When the award presenters at last night's Oscar ceremony opened their envelopes, not one of them knew what was inside. In fact, nobody in the entire show-business world knew who the winners were, until the names were read from the stage of the Music Center in Los Angeles and heard by an estimated 1 billion television viewers around the world.
How does Oscar keep up such suspense? What's the secret to his secrecy?
That's the business of Price Waterhouse, the national accounting firm that has tallied votes for the Academy of Motion Picture Arts and Sciences for more than half a century.
The person in charge of this delicate operation is Frank R. Johnson, a Price Waterhouse partner who has been involved with the counting procedure since he joined the firm 26 years ago. He and one of his colleagues are the only people who know the results of the Oscar race in advance. On the evening of the Academy Awards ceremony, Mr. Johnson told the Monitor by telephone from his Los Angeles office, he personally brings the celebrated envelopes to the Music Center offices. His partner holds a duplicate set ``just as a backup,'' he added.
Both the voting and counting processes are devised to ensure secrecy, suspense, and genuinely surprised looks on Oscar night.
Each year, Academy members - all 4,355 of them - mail their ballots directly to Price Waterhouse, which must receive them by 5 p.m. on the Tuesday before Oscar night. The count itself lasts about three days, Johnson says, and takes place behind closed doors with the ballots locked in a vault overnight. Although several assistants help out, they only relay partial counts to Johnson and his partner, who do the final addition themselves.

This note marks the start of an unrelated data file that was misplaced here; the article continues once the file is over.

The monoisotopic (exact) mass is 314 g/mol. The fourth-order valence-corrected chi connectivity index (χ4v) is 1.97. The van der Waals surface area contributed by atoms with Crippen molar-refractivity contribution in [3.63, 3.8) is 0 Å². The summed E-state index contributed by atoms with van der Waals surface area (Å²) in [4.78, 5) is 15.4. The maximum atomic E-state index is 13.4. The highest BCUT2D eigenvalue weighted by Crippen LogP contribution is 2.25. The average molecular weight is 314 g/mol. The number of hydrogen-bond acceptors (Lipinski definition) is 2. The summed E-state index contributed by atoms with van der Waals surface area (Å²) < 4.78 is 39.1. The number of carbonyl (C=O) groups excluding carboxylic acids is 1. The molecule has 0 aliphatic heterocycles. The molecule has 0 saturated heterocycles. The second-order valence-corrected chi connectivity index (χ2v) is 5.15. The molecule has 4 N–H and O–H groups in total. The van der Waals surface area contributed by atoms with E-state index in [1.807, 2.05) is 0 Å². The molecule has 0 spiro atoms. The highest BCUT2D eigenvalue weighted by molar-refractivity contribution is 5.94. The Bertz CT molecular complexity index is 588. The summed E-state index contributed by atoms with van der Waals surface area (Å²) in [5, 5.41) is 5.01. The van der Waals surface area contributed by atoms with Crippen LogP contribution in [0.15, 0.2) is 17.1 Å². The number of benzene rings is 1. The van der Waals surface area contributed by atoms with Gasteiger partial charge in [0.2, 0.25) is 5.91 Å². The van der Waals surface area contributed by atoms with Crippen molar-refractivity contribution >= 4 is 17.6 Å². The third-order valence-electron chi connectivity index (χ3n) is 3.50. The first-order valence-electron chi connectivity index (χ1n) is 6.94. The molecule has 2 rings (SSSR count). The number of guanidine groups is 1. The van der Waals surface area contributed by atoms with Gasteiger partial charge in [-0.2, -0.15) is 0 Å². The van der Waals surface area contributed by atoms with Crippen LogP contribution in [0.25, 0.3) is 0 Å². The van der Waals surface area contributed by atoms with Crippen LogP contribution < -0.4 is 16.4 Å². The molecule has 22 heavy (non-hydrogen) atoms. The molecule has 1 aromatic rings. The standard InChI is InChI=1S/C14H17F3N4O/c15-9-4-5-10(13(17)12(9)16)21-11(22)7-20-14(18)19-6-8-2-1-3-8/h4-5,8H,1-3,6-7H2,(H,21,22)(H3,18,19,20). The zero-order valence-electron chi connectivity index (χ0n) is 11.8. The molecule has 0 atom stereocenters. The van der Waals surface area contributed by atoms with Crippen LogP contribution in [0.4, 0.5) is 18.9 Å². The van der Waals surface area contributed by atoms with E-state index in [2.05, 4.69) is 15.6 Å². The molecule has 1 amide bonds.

``We try to save the most important categories for last - like best picture, best actor, and best actress - to minimize the time that even two of us know the results,'' Johnson notes.
The 58-year-old Oscar competition hasn't always been conducted this elaborately. The results of the first Academy Awards vote were announced on Feb. 17, 1929, three months before the ceremony itself - which was not a media event, just a banquet for Hollywood insiders.
In subsequent years, ballots were counted on the evening of the ceremony. In 1932, according to Academy press information, the tally went on until 8:30 p.m. and ended with stars Frederic March and Wallace Beery in a dead heat. A speedy employee raced to the Academy offices, grabbed an additional Oscar statuette, and whizzed back to the banquet so both could be duly honored.
It was in 1935 that the Academy decided to ward off potential mistrust of in-house counting and brought Price Waterhouse into the picture. At first, accountants tallied votes during the pre-awards dinner. To allow more time, the count was then rescheduled to daytime hours, with the press embargoed from printing the outcome until 11 in the evening. After an overzealous newspaper broke the rule in 1940 - allowing Academy members to read the results on their way to the ceremony! - the ``sealed envelope system'' was inaugurated and has stayed in effect to this day.
Do curious movie fans try to pump accountant Johnson for sneak previews of the Oscar-race results?
``No,'' says the veteran vote-counter. ``They know they aren't going to get it,'' he adds with a satisfied chuckle.